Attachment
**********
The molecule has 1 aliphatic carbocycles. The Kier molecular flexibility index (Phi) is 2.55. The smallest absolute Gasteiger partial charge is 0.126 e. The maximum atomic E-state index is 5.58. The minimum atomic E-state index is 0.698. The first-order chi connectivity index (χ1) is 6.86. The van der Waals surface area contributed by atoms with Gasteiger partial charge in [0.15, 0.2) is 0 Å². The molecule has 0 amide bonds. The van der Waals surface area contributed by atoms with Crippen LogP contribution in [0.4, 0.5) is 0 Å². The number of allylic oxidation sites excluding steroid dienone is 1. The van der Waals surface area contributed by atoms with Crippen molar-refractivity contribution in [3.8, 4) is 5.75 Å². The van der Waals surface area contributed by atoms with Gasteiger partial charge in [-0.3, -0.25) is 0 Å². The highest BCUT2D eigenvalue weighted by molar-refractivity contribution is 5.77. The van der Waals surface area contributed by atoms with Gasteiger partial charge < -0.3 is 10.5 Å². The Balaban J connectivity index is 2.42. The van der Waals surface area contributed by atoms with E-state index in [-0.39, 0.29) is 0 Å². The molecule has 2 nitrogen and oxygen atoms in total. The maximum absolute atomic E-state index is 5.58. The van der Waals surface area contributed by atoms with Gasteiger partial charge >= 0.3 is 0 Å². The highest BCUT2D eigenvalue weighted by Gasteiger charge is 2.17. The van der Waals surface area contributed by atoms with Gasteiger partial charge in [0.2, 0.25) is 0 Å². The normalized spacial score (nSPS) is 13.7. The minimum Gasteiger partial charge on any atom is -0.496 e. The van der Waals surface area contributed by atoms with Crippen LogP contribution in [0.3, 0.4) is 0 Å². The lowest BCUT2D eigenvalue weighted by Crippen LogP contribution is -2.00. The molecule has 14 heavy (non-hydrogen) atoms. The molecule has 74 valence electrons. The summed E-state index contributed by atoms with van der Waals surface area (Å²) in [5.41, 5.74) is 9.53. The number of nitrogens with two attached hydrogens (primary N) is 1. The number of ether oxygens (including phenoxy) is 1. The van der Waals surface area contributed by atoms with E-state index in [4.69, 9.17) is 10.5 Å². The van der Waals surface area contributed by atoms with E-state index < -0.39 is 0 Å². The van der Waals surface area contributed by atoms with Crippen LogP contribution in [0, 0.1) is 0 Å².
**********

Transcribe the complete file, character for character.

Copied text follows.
The molecule has 1 aliphatic carbocycles. The Kier molecular flexibility index (Phi) is 2.55. The smallest absolute Gasteiger partial charge is 0.126 e. The maximum atomic E-state index is 5.58. The minimum atomic E-state index is 0.698. The first-order chi connectivity index (χ1) is 6.86. The van der Waals surface area contributed by atoms with Gasteiger partial charge in [0.15, 0.2) is 0 Å². The molecule has 0 amide bonds. The van der Waals surface area contributed by atoms with Crippen LogP contribution in [0.4, 0.5) is 0 Å². The number of allylic oxidation sites excluding steroid dienone is 1. The van der Waals surface area contributed by atoms with Crippen molar-refractivity contribution in [3.8, 4) is 5.75 Å². The van der Waals surface area contributed by atoms with Gasteiger partial charge in [-0.3, -0.25) is 0 Å². The highest BCUT2D eigenvalue weighted by molar-refractivity contribution is 5.77. The van der Waals surface area contributed by atoms with Gasteiger partial charge < -0.3 is 10.5 Å². The Balaban J connectivity index is 2.42. The van der Waals surface area contributed by atoms with E-state index in [-0.39, 0.29) is 0 Å². The molecule has 2 nitrogen and oxygen atoms in total. The maximum absolute atomic E-state index is 5.58. The van der Waals surface area contributed by atoms with Gasteiger partial charge >= 0.3 is 0 Å². The highest BCUT2D eigenvalue weighted by Gasteiger charge is 2.17. The van der Waals surface area contributed by atoms with Gasteiger partial charge in [0.2, 0.25) is 0 Å². The normalized spacial score (nSPS) is 13.7. The minimum Gasteiger partial charge on any atom is -0.496 e. The van der Waals surface area contributed by atoms with Crippen LogP contribution in [0.3, 0.4) is 0 Å². The lowest BCUT2D eigenvalue weighted by Crippen LogP contribution is -2.00. The molecule has 14 heavy (non-hydrogen) atoms. The molecule has 74 valence electrons. The summed E-state index contributed by atoms with van der Waals surface area (Å²) in [5.41, 5.74) is 9.53. The number of nitrogens with two attached hydrogens (primary N) is 1. The number of ether oxygens (including phenoxy) is 1. The van der Waals surface area contributed by atoms with E-state index in [4.69, 9.17) is 10.5 Å². The van der Waals surface area contributed by atoms with E-state index < -0.39 is 0 Å². The van der Waals surface area contributed by atoms with Crippen LogP contribution in [0, 0.1) is 0 Å².